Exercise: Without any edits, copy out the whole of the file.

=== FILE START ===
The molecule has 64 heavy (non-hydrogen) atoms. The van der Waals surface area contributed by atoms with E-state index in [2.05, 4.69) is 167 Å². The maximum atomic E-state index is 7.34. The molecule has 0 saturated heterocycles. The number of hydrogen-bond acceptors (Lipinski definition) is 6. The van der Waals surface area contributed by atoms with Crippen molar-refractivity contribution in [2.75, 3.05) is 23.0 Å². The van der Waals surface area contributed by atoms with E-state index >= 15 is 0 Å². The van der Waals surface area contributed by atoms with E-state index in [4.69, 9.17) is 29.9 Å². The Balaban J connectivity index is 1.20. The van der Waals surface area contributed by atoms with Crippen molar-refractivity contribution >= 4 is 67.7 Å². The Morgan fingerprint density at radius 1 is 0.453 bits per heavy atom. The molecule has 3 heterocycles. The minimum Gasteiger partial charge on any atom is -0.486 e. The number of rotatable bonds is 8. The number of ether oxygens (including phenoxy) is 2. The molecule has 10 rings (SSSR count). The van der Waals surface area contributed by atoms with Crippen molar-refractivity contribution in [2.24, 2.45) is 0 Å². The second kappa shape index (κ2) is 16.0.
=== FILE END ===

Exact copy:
The molecule has 64 heavy (non-hydrogen) atoms. The van der Waals surface area contributed by atoms with E-state index in [2.05, 4.69) is 167 Å². The maximum atomic E-state index is 7.34. The molecule has 0 saturated heterocycles. The number of hydrogen-bond acceptors (Lipinski definition) is 6. The van der Waals surface area contributed by atoms with Crippen molar-refractivity contribution in [2.75, 3.05) is 23.0 Å². The van der Waals surface area contributed by atoms with E-state index >= 15 is 0 Å². The van der Waals surface area contributed by atoms with E-state index in [4.69, 9.17) is 29.9 Å². The Balaban J connectivity index is 1.20. The van der Waals surface area contributed by atoms with Crippen molar-refractivity contribution >= 4 is 67.7 Å². The Morgan fingerprint density at radius 1 is 0.453 bits per heavy atom. The molecule has 3 heterocycles. The minimum Gasteiger partial charge on any atom is -0.486 e. The number of rotatable bonds is 8. The number of ether oxygens (including phenoxy) is 2. The molecule has 10 rings (SSSR count). The van der Waals surface area contributed by atoms with Crippen molar-refractivity contribution in [2.24, 2.45) is 0 Å². The second kappa shape index (κ2) is 16.0.